The National Institutes of Health, in partnership with the National Geographic Channel and The Public Good Projects, will draw the nation’s attention to the health consequences of sleep deprivation and what keeps Americans up at night. The documentary, Sleepless in America, premieres on the National Geographic Channel on Sunday, November 30th, at 7 p.m. CT.
“Feeling tired is only one consequence of getting poor quality sleep,” said NIH Director Francis S. Collins, MD, PhD “NIH-funded research has helped illuminate a wide array of health challenges stemming from chronic sleep problems. Researchers have uncovered links between poor sleep and health issues ranging from obesity to cardiovascular disease to mental health disorders.”
More than two-thirds of American men and just under half of women wish they slept more. They are staying awake later and getting up earlier than ever before, depriving their bodies of the fundamental need for sleep. A growing body of evidence reveals this pervasive lack of sleep as a public health issue, increasing the rates of serious diseases like diabetes, heart disease and depression.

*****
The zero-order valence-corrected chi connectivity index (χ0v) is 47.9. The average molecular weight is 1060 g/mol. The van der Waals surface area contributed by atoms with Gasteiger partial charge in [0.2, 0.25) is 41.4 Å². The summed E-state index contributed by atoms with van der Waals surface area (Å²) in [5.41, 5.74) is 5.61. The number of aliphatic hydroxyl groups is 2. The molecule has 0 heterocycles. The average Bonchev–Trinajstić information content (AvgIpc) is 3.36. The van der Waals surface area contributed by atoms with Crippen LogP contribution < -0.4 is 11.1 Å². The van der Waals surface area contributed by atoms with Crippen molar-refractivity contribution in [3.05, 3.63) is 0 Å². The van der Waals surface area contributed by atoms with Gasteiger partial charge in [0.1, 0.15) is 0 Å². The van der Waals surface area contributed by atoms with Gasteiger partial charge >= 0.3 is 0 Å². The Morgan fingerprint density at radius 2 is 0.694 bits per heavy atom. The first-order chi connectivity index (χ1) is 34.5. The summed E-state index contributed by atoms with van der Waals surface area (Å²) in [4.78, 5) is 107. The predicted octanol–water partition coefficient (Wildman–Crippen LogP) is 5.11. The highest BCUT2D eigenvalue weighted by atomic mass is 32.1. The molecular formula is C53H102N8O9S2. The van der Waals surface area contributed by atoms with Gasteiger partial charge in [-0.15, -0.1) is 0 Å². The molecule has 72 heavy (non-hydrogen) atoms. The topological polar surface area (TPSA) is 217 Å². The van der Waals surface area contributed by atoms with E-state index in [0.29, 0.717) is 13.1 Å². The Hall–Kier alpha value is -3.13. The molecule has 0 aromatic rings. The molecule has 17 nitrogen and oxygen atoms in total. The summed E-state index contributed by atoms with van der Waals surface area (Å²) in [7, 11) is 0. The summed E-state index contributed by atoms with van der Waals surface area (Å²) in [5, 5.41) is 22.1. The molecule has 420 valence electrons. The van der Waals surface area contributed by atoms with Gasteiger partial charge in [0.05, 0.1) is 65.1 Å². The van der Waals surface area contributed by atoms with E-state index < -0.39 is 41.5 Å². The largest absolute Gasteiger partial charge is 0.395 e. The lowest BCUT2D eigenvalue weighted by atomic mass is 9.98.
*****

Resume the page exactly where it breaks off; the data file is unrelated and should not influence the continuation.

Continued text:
The 90-minute program features investigations conducted at the University of Chicago Medicine, where the production team, led by John Goodman, PhD, spent several days. The producers concentrated on two important projects at the University. One, led by David Gozal, M.D., professor of pediatrics, examines the connections between reduced or fragmented sleep and cancer growth (16:00—19:05). The other, led by Eve Van Cauter, PhD, the Frederick H. Rawson Professor of Medicine, focuses on the metabolic consequences of sleep loss, especially shift work (59:52—1:06:34).